At 21 Peta Bradley is well on the way to securing her career within the Australian wool industry. Currently studying a Bachelor of Rural Science at the University of New England, at Armidale, she has come from a life on the land to the realm of academia with aspirations of giving back to the world of wool. She envisages a career with extension work before ultimately returning to the family farm.
Peta’s 3500 acre family farm is located near Armatree in northern New South Wales where crops stand alongside a commercial Merino flock and the New Armatree Border Leicester Stud. Her father is an agronomist and her mother a talented stockwoman and industry leader, so it is easy to see how Peta and her brother developed a love of agriculture and of sheep. This love was strengthened at high school where Peta was involved in Junior Judging and
agricultural shows, even competing at the Sydney Royal Easter Show – the pinnacle of the show movement in Australia – at age 15.
Now at university Peta continues her involvement with agricultural shows and was one of a group of women who re-instated the sheep section at the Armidale Show. Through this she actively inspires younger people to become involved in Junior Judging. Peta takes every opportunity to increase her knowledge of the sheep and wool industry. She has worked with Merino and Border Leicester Studs across the state and with her family’s stud has used new-age technologies and been involved in several research programs to ensure they remain at the forefront of the industry.
Currently in the process of completing her honours project in sheep genetics Peta embraces the new technologies becoming available to agriculture and believes they are the key to providing food and fibre to a growing world population. In 2016 she was awarded a NSW Farmers Tertiary Scholarship, which allowed her to travel to China to gain a better understanding of how technology and agribusiness combine.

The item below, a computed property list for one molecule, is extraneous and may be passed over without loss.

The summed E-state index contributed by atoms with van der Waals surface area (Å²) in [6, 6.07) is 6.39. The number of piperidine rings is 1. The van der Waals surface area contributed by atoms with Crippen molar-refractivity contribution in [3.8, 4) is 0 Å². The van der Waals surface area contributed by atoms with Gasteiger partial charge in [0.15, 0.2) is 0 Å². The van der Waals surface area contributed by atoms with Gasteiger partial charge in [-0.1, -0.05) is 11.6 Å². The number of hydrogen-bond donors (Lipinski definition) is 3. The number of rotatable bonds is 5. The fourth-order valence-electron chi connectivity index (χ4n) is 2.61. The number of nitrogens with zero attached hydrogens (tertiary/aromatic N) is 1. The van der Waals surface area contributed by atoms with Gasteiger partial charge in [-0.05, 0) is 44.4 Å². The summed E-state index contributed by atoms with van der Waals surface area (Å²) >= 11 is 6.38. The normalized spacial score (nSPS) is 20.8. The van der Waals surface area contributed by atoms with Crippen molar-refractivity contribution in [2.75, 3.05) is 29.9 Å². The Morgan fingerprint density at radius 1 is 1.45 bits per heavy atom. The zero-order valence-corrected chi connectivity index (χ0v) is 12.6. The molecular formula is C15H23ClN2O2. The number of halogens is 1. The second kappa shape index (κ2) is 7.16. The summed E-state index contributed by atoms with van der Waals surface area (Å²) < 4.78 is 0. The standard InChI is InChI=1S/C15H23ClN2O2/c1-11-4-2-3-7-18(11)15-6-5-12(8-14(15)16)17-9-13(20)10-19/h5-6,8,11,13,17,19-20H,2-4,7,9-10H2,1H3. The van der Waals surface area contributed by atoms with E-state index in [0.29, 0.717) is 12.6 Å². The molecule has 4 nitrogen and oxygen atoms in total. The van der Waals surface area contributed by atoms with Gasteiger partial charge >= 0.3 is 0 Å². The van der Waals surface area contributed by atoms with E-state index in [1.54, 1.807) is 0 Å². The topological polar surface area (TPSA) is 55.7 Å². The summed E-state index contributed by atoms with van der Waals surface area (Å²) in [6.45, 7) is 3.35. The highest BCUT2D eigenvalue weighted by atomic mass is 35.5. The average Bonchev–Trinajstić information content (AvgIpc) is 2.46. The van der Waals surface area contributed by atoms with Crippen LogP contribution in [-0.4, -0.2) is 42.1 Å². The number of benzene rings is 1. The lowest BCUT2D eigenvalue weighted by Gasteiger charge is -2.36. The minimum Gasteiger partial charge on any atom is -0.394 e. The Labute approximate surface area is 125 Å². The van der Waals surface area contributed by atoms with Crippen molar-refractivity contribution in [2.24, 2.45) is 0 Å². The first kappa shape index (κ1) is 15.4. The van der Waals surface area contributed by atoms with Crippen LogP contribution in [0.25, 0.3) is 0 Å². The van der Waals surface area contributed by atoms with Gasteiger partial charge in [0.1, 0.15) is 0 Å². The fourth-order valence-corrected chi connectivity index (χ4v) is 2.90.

As the nature of farming shifts and evolves Peta will be one of the researchers combining cutting edge scientific methods with traditional values to ensure the continued success of Australian agriculture. "I love the ever-changing nature of our agricultural systems; the emerging technologies and shifting challenges make it a rewarding field to be part of. To produce the high-quality wool and top-notch lamb that is highly-valued globally is incredibly rewarding. The ability to utilize technologies in a hands-on approach is why I love being part of Australia’s sheep and wool industry."
You sound as though your love for agriculture started from an early point in your life and has blossomed into the life you lead now. The industry is very lucky to have you working towards a better future with the Australian sheep and wool industry at the forefront.